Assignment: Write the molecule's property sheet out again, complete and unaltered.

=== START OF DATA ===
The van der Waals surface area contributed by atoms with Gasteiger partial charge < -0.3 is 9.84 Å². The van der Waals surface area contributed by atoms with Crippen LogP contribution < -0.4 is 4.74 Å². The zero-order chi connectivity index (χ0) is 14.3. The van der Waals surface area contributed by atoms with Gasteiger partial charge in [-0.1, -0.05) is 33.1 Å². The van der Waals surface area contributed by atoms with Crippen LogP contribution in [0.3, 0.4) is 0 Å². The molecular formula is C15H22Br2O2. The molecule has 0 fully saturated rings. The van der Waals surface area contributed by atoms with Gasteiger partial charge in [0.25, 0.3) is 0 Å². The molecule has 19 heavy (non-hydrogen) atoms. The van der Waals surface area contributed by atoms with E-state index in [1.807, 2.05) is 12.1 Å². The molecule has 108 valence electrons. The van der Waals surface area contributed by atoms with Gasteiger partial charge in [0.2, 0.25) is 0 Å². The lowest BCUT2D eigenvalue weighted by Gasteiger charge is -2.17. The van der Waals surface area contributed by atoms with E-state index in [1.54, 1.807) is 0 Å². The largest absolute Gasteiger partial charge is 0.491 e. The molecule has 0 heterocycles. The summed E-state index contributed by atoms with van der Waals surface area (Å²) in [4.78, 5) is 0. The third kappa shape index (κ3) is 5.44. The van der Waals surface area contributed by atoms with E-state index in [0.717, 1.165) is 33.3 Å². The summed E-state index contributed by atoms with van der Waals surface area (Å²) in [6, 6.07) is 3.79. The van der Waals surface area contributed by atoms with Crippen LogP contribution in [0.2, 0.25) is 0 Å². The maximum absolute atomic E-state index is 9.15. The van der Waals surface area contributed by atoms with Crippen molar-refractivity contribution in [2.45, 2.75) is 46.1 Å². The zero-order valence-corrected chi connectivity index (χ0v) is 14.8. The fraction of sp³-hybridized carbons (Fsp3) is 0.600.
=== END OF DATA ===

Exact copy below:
The van der Waals surface area contributed by atoms with Gasteiger partial charge < -0.3 is 9.84 Å². The van der Waals surface area contributed by atoms with Crippen LogP contribution < -0.4 is 4.74 Å². The zero-order chi connectivity index (χ0) is 14.3. The van der Waals surface area contributed by atoms with Gasteiger partial charge in [-0.1, -0.05) is 33.1 Å². The van der Waals surface area contributed by atoms with Crippen LogP contribution in [0.3, 0.4) is 0 Å². The molecular formula is C15H22Br2O2. The molecule has 0 fully saturated rings. The van der Waals surface area contributed by atoms with Gasteiger partial charge in [0.25, 0.3) is 0 Å². The molecule has 19 heavy (non-hydrogen) atoms. The van der Waals surface area contributed by atoms with E-state index in [1.807, 2.05) is 12.1 Å². The molecule has 108 valence electrons. The van der Waals surface area contributed by atoms with Gasteiger partial charge in [0.2, 0.25) is 0 Å². The lowest BCUT2D eigenvalue weighted by Gasteiger charge is -2.17. The van der Waals surface area contributed by atoms with E-state index in [1.54, 1.807) is 0 Å². The largest absolute Gasteiger partial charge is 0.491 e. The molecule has 0 heterocycles. The summed E-state index contributed by atoms with van der Waals surface area (Å²) in [4.78, 5) is 0. The third kappa shape index (κ3) is 5.44. The van der Waals surface area contributed by atoms with E-state index in [0.717, 1.165) is 33.3 Å². The summed E-state index contributed by atoms with van der Waals surface area (Å²) in [6, 6.07) is 3.79. The van der Waals surface area contributed by atoms with Crippen LogP contribution in [0.2, 0.25) is 0 Å². The maximum absolute atomic E-state index is 9.15. The van der Waals surface area contributed by atoms with Crippen molar-refractivity contribution in [2.45, 2.75) is 46.1 Å². The zero-order valence-corrected chi connectivity index (χ0v) is 14.8. The fraction of sp³-hybridized carbons (Fsp3) is 0.600.